Act 4:34 Neither was there any among them that lacked: for as many as were possessors of lands or houses sold them, and brought the prices of the things that were sold,
Act 4:35 And laid [them] down at the apostles’ feet: and distribution was made unto every man according as he had need.
On NPR’s Morning Edition on Monday, Barbara Bradley Hagerty looked at the question of whether Jesus was in favor of small government, as some conservatives believe.
HAGERTY: For other religious conservatives, the Bible is a blueprint for robust capitalism. Recently, on his radio program, “Wallbuilders,” David Barton and a guest discussed Jesus’ parable of the vineyard owner.
In it, the owner pays the worker he hires at the end of the day the same wage as he pays the one who begins work in the morning. Many theologians have long interpreted this as God’s grace being available right up to the last minute. But Barton sees the parable as a bar to collective bargaining.
DAVID BARTON: Where were unions in all this? The contract is between an employer and an employee. It’s not between a group. He went out and hired individually the guys he wanted to work.
David. Seriously. Can you hear yourself? You’re telling me that the wandering rabbi, Jesus, told his peasant disciples the parable of the vineyard two thousand years ago as a lesson in avoiding collective bargaining in negotiating employment contracts?
That’s not the Bible you’re reading from, pal. It’s Jesus Shrugged.
HAGERTY: Peter Montgomery at People for the American Way says conservative evangelicals have been arguing for years that the Bible favors a free market system. But since Barack Obama was elected, he says, they’ve shifted into high gear.
PETER MONTGOMERY: They are finding biblical justification for opposition to progressive taxation, opposition to unions and collective bargaining, opposition to the minimum wage, opposition even to social welfare spending and Social Security.
Richard Land at the Southern Baptist Convention, for example:
RICHARD LAND: The Bible tells us that socialism and neo-socialism never worked. Confiscatory tax rates never work … People aren’t going to work very hard and very productively unless they get to keep a substantial portion of that which they make for them and for their families.
Right. Second Chronicles 17:35. Richard, can you hear yourself?
What’s next? Jesus died on the cross to make a case for capital punishment?
No man can serve two masters: for either he will hate the one, and love the other; or else he will hold to the one, and despise the other. Ye cannot serve God and mammon. – Matthew 6:24
President Richard Nixon once observed, “Flexibility is the first principle of politics.” But that brings up something I notice about some right-wing antagonists: how lithe they are in debate.
It is behavior progressive talk show hosts know well, particularly when it comes to hot-button social issues. Right-wing callers dial in hoping to score a few on-air points against the liberal. If one tack isn’t working, they quickly pivot and launch into another argument they hope will get more traction – the first was disposable. And then another, almost as if they are getting paid by the talking point. These exercises are not about the truth, or even about being right. This is about winning.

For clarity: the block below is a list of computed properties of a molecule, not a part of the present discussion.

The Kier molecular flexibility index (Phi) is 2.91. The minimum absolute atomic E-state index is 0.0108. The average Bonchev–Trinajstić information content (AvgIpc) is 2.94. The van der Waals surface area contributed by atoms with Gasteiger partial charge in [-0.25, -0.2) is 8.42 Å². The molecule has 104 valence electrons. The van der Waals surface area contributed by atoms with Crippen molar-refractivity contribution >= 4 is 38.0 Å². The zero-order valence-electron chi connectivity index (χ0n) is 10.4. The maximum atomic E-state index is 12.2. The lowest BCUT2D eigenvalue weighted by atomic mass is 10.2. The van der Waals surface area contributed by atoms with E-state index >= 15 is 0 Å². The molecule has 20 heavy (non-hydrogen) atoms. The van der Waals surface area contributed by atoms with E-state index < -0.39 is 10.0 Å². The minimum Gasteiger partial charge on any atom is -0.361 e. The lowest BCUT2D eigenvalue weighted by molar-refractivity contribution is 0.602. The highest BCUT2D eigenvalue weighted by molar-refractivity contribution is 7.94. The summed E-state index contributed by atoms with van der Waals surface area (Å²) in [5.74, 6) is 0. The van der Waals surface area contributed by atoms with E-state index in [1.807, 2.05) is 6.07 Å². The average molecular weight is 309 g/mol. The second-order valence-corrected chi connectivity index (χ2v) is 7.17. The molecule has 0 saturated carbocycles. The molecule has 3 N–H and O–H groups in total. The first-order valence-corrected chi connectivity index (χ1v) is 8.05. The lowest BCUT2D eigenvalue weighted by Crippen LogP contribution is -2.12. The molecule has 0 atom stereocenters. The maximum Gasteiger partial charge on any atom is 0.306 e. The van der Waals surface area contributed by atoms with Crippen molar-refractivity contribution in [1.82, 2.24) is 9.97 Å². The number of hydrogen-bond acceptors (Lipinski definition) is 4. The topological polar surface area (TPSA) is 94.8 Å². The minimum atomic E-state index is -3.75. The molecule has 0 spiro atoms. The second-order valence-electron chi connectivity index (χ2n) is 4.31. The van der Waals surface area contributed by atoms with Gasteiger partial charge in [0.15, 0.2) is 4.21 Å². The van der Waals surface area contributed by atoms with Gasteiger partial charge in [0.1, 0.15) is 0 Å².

There is something else that enhances their flexibility: the unholy marriage of Christianity, libertarianism and Austrian economics. What the latter two have to do with Jesus is beyond me, but the order of argument depends on the particular bent of the person doing the arguing. It goes something like this:
Among the things that need changing in American politics is for liberals to start playing offense instead of letting the right wing set the terms and conditions of debate in this country. Meanwhile, lacking sane candidates and sane policies to run with in 2012, the right wing is throwing every social issue in its arsenal against the wall to see what, if anything, might stick. Well, of course they insist that President Obama’s contraception policy is a liberal assault on religious freedom! If the debate is about contraception (or your personal right to privacy), they lose. If it is about shrinking government small enough to fit in a woman’s vagina, they lose even bigger. Ask Virginia Republican lawmaker Dave Albo, who told Statehouse colleagues how their bill mandating transvaginal ultrasounds for women seeking abortions kept him from getting laid.
Rick Perlstein of Rolling Stone dives into that topic in “Why Obama Needs to Change to Win.” While Andrew Sullivan and others thought the administration had “‘punked’ the GOP on contraception,” Perlstein believes that by being accommodating Obama legitimized his critics’ views when he should have repudiated them. He should have set boundaries, as I noted last week, and again failed to do so. House and Senate Republicans followed up by doubling down on efforts to further restrict access to contraception.